Over the past semester, Chapman students have received an increased number of emails warning about sexual battery, fondling, lewd conduct, and indecent exposure around campus.
Not all the problems are from overzealous male students. Chapman University, as an open campus, gets its fair share of — there’s no better word for it — creeps.
Male non-students who hang around campus making students were uncomfortable. And sometimes unsafe.
Covid-19 and the campus shutdown has made it impossible to get up to date statistics. But the campus safety office is aware of the problem.
“We have had a recent uptick in some of this behavior,” said Randy Burba, Chief of Public Safety, just before the shutdown.
Chief Burba’s office notifies the students with incident reports. Some students say that’s not enough.
Junior Portia Magliana doesn’t think Chapman is taking adequate precautions to address these situations.
“Part of the reason it is becoming such an issue is because Chapman doesn’t do enough to acknowledge the problem here,” the strategic and corporate communications major said. “If they made a bigger deal about the things happening on and off-campus, that would send a message to students that Chapman cares.”
She also believes acknowledging cases to a greater extent would send a message to the surrounding community that people at Chapman are watching out and will be more diligent in holding people accountable.
“These perverted acts are something that no one should get away with and Chapman should show their diligence in ensuring this,” Magliana said.
So the question arises, is there more than the university can be doing to prevent such acts from happening instead of only responding to already happened crimes? Perverted acts and Creeps is a problem not exclusive to Chapman. Chief Burba noted an increase in this kind of behavior at USC as well.
Unfortunately, this problem extends to any public place. An open campus will always be an opportunity for creeps to find their way in.
Though Chapman has recognized the increase in these incidents, the Orange Police Department says it’s not exclusive to just the campus and its students.
Police Sgt. Phil McMullin of the Orange Police Department noted that these events happen everywhere; parks, malls, parking lots, and other schools.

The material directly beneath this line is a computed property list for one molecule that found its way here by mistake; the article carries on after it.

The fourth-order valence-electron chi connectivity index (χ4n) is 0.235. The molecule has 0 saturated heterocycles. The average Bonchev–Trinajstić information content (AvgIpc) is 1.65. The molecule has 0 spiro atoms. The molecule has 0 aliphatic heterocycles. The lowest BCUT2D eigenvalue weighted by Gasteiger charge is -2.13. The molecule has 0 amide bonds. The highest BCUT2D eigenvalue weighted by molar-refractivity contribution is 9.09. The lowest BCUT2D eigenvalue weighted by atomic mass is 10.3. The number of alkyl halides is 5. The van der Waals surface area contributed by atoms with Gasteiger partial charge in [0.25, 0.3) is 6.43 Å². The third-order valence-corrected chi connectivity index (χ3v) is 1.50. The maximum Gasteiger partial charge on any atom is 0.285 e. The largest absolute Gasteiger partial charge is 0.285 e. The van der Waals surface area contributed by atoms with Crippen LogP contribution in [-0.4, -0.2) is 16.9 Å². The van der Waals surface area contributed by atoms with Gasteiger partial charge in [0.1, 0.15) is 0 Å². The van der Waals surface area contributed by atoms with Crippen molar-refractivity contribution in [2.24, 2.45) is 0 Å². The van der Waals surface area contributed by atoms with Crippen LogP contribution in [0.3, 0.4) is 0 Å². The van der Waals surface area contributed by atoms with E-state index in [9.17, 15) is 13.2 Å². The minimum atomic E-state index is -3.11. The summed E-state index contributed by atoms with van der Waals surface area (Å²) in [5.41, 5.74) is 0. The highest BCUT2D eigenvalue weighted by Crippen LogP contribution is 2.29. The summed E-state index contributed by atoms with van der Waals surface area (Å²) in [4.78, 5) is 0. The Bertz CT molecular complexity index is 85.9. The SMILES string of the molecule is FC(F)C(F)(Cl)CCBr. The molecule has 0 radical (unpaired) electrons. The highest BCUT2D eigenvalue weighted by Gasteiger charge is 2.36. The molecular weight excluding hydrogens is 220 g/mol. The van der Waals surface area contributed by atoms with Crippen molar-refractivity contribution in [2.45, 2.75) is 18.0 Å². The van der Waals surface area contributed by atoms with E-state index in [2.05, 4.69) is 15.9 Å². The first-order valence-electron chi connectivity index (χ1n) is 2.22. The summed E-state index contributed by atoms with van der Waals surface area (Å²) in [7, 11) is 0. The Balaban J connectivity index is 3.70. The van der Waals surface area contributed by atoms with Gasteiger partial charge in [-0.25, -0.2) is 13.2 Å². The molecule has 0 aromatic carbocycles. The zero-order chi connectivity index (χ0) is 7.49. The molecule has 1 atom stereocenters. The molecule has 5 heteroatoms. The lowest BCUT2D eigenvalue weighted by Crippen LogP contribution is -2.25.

“It is pretty much the same as other universities, we want everyone to be careful and be aware but not to live in constant fear,” McMullin said.
One Chapman student, who had requested anonymity for her own safety, found herself in a potentially dangerous situation when walking on Palm Street toward the main campus from Dodge College around 7 p.m. A small black car with weathered paint that had been described in previous incident reports approached her and a man rolled down a car window.
She recognized who this could be and avoided the car by pretending to be on a call and quickly walked away. The car followed her down the street for a few minutes before leaving. She did not report this because she believed that nothing worth reporting actually happened.
But both campus safety and the city police urge students to report such incidents immediately. The police want to know about every potentially unsafe situation so they can allocate more resources and resolve the situation quickly.
“Call if you see something suspicious,” Burba said. “Trust your gut instinct; if something does not seem right call for assistance.”
Chapman’s problems are exacerbated because Dodge is several blocks down Palm Street from the main campus. That’s where many of these problems occur. But the most Chapman can do to control that area is to provide more surveillance and a bigger presence of public safety. The problem with that is Burba’s limited budget to hire more officers.
But can students do something on their own? If you are a student that feels unsafe, here are suggestions that Chief Burba recommends:
- Always remain aware of your surroundings. It will help to avoid potentially dangerous and disturbing situations. Have a sense of the neighborhood, watch mentality is the best
- Call if you see something suspicious.
- Travel in groups when feasible.
- Trust your instincts. If something does not seem right, call for assistance.
If you feel in danger, call Chapman Public Safety: (714) 997-6763, available 24 hours a day, 7 days a week.